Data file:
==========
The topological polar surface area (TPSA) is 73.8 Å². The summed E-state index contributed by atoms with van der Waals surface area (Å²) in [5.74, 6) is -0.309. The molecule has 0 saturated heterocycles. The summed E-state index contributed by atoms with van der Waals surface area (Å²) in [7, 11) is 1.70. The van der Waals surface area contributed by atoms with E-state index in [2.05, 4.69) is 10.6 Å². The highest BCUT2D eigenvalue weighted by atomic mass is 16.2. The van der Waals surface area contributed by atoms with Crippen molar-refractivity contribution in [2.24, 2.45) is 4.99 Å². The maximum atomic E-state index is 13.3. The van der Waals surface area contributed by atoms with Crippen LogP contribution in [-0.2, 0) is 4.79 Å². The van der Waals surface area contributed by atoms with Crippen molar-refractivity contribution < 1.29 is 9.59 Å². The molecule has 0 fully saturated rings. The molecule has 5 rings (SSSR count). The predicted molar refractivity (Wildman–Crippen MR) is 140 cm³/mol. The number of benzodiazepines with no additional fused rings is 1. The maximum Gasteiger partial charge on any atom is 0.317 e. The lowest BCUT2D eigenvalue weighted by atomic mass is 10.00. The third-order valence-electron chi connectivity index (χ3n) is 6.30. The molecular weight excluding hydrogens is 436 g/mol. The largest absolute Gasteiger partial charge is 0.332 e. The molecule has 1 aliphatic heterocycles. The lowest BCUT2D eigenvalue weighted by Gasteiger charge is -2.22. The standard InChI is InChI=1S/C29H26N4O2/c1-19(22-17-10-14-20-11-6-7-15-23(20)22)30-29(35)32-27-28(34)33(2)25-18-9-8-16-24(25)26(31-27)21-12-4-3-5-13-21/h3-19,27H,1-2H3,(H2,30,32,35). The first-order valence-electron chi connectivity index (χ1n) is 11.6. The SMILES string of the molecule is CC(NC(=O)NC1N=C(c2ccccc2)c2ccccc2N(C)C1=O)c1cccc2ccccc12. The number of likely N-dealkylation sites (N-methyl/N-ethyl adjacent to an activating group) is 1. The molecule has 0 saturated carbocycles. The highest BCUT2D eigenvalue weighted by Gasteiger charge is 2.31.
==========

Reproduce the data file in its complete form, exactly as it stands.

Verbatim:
The topological polar surface area (TPSA) is 73.8 Å². The summed E-state index contributed by atoms with van der Waals surface area (Å²) in [5.74, 6) is -0.309. The molecule has 0 saturated heterocycles. The summed E-state index contributed by atoms with van der Waals surface area (Å²) in [7, 11) is 1.70. The van der Waals surface area contributed by atoms with E-state index in [2.05, 4.69) is 10.6 Å². The highest BCUT2D eigenvalue weighted by atomic mass is 16.2. The van der Waals surface area contributed by atoms with Crippen molar-refractivity contribution in [2.24, 2.45) is 4.99 Å². The maximum atomic E-state index is 13.3. The van der Waals surface area contributed by atoms with Crippen LogP contribution in [-0.2, 0) is 4.79 Å². The van der Waals surface area contributed by atoms with Crippen molar-refractivity contribution < 1.29 is 9.59 Å². The molecule has 0 fully saturated rings. The molecule has 5 rings (SSSR count). The predicted molar refractivity (Wildman–Crippen MR) is 140 cm³/mol. The number of benzodiazepines with no additional fused rings is 1. The maximum Gasteiger partial charge on any atom is 0.317 e. The lowest BCUT2D eigenvalue weighted by atomic mass is 10.00. The third-order valence-electron chi connectivity index (χ3n) is 6.30. The molecular weight excluding hydrogens is 436 g/mol. The largest absolute Gasteiger partial charge is 0.332 e. The molecule has 1 aliphatic heterocycles. The lowest BCUT2D eigenvalue weighted by Gasteiger charge is -2.22. The standard InChI is InChI=1S/C29H26N4O2/c1-19(22-17-10-14-20-11-6-7-15-23(20)22)30-29(35)32-27-28(34)33(2)25-18-9-8-16-24(25)26(31-27)21-12-4-3-5-13-21/h3-19,27H,1-2H3,(H2,30,32,35). The first-order valence-electron chi connectivity index (χ1n) is 11.6. The SMILES string of the molecule is CC(NC(=O)NC1N=C(c2ccccc2)c2ccccc2N(C)C1=O)c1cccc2ccccc12. The number of likely N-dealkylation sites (N-methyl/N-ethyl adjacent to an activating group) is 1. The molecule has 0 saturated carbocycles. The highest BCUT2D eigenvalue weighted by Gasteiger charge is 2.31.